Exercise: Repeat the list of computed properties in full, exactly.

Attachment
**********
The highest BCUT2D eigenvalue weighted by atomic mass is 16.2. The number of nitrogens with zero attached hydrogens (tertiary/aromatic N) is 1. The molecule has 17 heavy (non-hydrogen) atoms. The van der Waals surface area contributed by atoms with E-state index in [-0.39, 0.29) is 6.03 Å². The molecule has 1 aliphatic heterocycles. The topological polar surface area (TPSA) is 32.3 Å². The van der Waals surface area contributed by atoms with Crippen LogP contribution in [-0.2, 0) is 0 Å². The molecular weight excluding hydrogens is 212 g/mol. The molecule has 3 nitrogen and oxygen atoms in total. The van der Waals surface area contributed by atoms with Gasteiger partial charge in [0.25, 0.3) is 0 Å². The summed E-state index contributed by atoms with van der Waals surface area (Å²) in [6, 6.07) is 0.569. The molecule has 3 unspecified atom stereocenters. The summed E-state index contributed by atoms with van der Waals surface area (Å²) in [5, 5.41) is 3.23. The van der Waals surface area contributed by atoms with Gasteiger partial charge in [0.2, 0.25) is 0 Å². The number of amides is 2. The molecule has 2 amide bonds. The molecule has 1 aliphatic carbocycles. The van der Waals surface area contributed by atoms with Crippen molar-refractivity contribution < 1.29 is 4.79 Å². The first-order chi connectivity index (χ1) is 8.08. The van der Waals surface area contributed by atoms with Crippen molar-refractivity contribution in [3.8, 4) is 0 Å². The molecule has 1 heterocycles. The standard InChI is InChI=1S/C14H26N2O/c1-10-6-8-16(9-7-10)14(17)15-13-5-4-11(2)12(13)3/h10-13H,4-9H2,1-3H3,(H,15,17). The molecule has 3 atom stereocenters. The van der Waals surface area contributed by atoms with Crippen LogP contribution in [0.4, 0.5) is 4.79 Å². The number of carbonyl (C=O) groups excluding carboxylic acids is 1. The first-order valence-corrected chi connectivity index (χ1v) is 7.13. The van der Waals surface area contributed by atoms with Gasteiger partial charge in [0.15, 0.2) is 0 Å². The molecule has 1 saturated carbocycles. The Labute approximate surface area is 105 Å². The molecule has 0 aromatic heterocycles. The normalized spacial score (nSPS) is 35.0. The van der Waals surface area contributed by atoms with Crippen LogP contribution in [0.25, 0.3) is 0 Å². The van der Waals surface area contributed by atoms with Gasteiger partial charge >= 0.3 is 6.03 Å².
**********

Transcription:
The highest BCUT2D eigenvalue weighted by atomic mass is 16.2. The number of nitrogens with zero attached hydrogens (tertiary/aromatic N) is 1. The molecule has 17 heavy (non-hydrogen) atoms. The van der Waals surface area contributed by atoms with E-state index in [-0.39, 0.29) is 6.03 Å². The molecule has 1 aliphatic heterocycles. The topological polar surface area (TPSA) is 32.3 Å². The van der Waals surface area contributed by atoms with Crippen LogP contribution in [-0.2, 0) is 0 Å². The molecular weight excluding hydrogens is 212 g/mol. The molecule has 3 nitrogen and oxygen atoms in total. The van der Waals surface area contributed by atoms with Gasteiger partial charge in [0.25, 0.3) is 0 Å². The summed E-state index contributed by atoms with van der Waals surface area (Å²) in [6, 6.07) is 0.569. The molecule has 3 unspecified atom stereocenters. The summed E-state index contributed by atoms with van der Waals surface area (Å²) in [5, 5.41) is 3.23. The van der Waals surface area contributed by atoms with Gasteiger partial charge in [0.2, 0.25) is 0 Å². The number of amides is 2. The molecule has 2 amide bonds. The molecule has 1 aliphatic carbocycles. The van der Waals surface area contributed by atoms with Crippen molar-refractivity contribution < 1.29 is 4.79 Å². The first-order chi connectivity index (χ1) is 8.08. The van der Waals surface area contributed by atoms with Crippen molar-refractivity contribution in [3.8, 4) is 0 Å². The molecule has 1 heterocycles. The standard InChI is InChI=1S/C14H26N2O/c1-10-6-8-16(9-7-10)14(17)15-13-5-4-11(2)12(13)3/h10-13H,4-9H2,1-3H3,(H,15,17). The molecule has 3 atom stereocenters. The van der Waals surface area contributed by atoms with Crippen LogP contribution in [0.4, 0.5) is 4.79 Å². The number of carbonyl (C=O) groups excluding carboxylic acids is 1. The first-order valence-corrected chi connectivity index (χ1v) is 7.13. The van der Waals surface area contributed by atoms with Gasteiger partial charge in [0.15, 0.2) is 0 Å². The molecule has 1 saturated carbocycles. The Labute approximate surface area is 105 Å². The molecule has 0 aromatic heterocycles. The normalized spacial score (nSPS) is 35.0. The van der Waals surface area contributed by atoms with Crippen LogP contribution in [0.25, 0.3) is 0 Å². The van der Waals surface area contributed by atoms with Gasteiger partial charge >= 0.3 is 6.03 Å².